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Cookery Group Topics to Cover & Consider

By: Anna Hinds BA (hons) - Updated: 17 Aug 2012 | comments*Discuss
 
Cookery Group Cooking Food Dinners

Launching a Cookery Group can seem like a daunting prospect. Once you’ve got your members and a willing host what’s next? Here are some ideas for planning a Cookery Group schedule. As well as bring-a-bowl buffets (at home and other venues), you could organise days out, book swaps, and fundraising activities.

Start With The Basics...

Before you launch into an enthusiastic itinerary of days out and group dinners, first cover the food and cooking basics. You’ll find articles about nutrition, health and safety, and menu planning in the links to the left. All three are important because you’ll be sharing food often and, even for the old hands, a recap is always handy.

Reading and Book Swapping

Reading, discussing, sharing ideas, and swapping favourite books – all of these can be great sources of inspiration. Whether your members are new to cookery or they’ve been doing it for fifty years, there is always new information to be found at the library or bookshop. Find our recommended reading list in the menu on the left.

Bring a Bowl Meetings

These are the best sort of Cookery Group meetings... simply choose a theme, allocate a dish to each member, then gather to share the results of your work. It’s a wonderful way to taste lots of different recipes without spending all day in the kitchen. Find inspiration for your themes using our selection on the left.

Guest Speakers

Sit down with your group and discuss their areas of expertise, as well as topics that your members would be interested in learning about. Make a list of members who could present a class on a specialist skill (like pastry-making or cake-decorating) and another list of topics that you’d like to research or hire a speaker for. Read our article about Holding a Masterclass for more information.

Days Out

Why not arrange a day out with your Cookery Group? It makes a nice change from cooking or learning. Try one of these:
  • Visiting a local kitchen garden. The National Trust and English Heritage have recreated kitchen gardens at many of their historic properties. Use their websites to find your nearest. The National Trust is also renowned for high standards of cookery at its restaurants, where old-fashioned and seasonal dishes are served.
  • Farm visits. Find out if there are any farm box schemes in your area, and contact the farm to find out if you can visit. Some of the larger box schemes run special farm days where visitors can tour the farm, kitchen and finish with a meal at the restaurant – like Riverford in Devon.
  • Using your skills to help others. You could lead a free cookery course at your local adult college or special needs centre. You could go to a nursing home and whip up a festive meal, or hold a bake sale in aid of a local children’s hospice.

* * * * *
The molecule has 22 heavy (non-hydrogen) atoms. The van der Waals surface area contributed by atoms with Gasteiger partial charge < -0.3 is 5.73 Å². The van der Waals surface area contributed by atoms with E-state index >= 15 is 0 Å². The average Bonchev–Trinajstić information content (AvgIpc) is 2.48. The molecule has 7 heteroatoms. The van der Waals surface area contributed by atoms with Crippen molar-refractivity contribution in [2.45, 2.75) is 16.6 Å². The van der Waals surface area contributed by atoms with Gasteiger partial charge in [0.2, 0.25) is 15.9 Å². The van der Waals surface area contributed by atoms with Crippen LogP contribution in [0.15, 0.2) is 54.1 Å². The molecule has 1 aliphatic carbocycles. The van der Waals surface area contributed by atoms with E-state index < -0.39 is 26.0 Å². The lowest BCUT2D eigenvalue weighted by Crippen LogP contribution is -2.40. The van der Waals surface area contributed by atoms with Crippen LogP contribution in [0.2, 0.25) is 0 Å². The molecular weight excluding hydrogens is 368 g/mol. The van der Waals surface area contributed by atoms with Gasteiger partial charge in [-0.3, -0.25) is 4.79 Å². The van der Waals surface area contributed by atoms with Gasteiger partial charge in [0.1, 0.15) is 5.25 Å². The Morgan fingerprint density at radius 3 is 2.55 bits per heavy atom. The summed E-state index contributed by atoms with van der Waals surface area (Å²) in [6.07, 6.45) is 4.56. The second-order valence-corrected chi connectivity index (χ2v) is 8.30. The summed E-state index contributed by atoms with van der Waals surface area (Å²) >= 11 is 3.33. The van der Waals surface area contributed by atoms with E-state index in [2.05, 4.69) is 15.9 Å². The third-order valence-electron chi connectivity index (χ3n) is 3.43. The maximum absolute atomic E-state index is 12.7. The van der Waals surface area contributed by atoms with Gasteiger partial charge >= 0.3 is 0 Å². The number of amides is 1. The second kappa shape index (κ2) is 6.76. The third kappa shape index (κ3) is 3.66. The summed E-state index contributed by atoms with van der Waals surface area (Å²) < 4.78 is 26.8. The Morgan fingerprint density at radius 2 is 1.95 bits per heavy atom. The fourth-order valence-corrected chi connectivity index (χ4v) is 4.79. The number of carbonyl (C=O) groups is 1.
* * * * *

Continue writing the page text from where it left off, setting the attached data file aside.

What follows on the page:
Unusual Ideas

You will find menu themes and fundraising ideas in the articles on this site (use the menu on the left). Looking for something a bit different? What about...
  • A Foodie Tour of a local or faraway city. Book a local foodie, ask your group for suggestions, or nominate a leader to lead your group on a food tour. Visit gourmet and speciality food shops, try something different, and finish with lunch at one of the city’s best restaurants. If you really get on as a group, take your foodie legs abroad and visit a world-famous food city like Vienna or Paris. (Look up Nosh Walks in New York!)
  • Discover British wine... take yourselves on a self-guided tour of local vineyards (you’ll be spoilt for choice in the South West, Wales and the South East). In many places you can taste wines free of charge and many British wine-growers will be pleased to talk to you about the process of wine-making. Follow up your tour with a tasting of British wines at a member’s house.
  • Choose an unusual cuisine – like Hungarian, Lebanese or Vietnamese – and challenge members to create dishes for a dress-up feast. Listen to traditional music from your chosen region and wear traditional costume if you’re enthusiastic...

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Share Your Story, Join the Discussion or Seek Advice..
Those are all great activities, but you can also offer to provide dishes for other groups, say for a bake sale or a sponsored dinner. This gives everyone a chance to show off and also help raise money for a good cause. You can work to a set theme, or a medley of dishes. You might even gain some new recruits from those who attend who want to learn how to make the food!, and that would be a plus. Learn from each other and don't be afraid of failure - it happens to everyone at some time!
Margaret - 27-Jun-12 @ 9:10 AM
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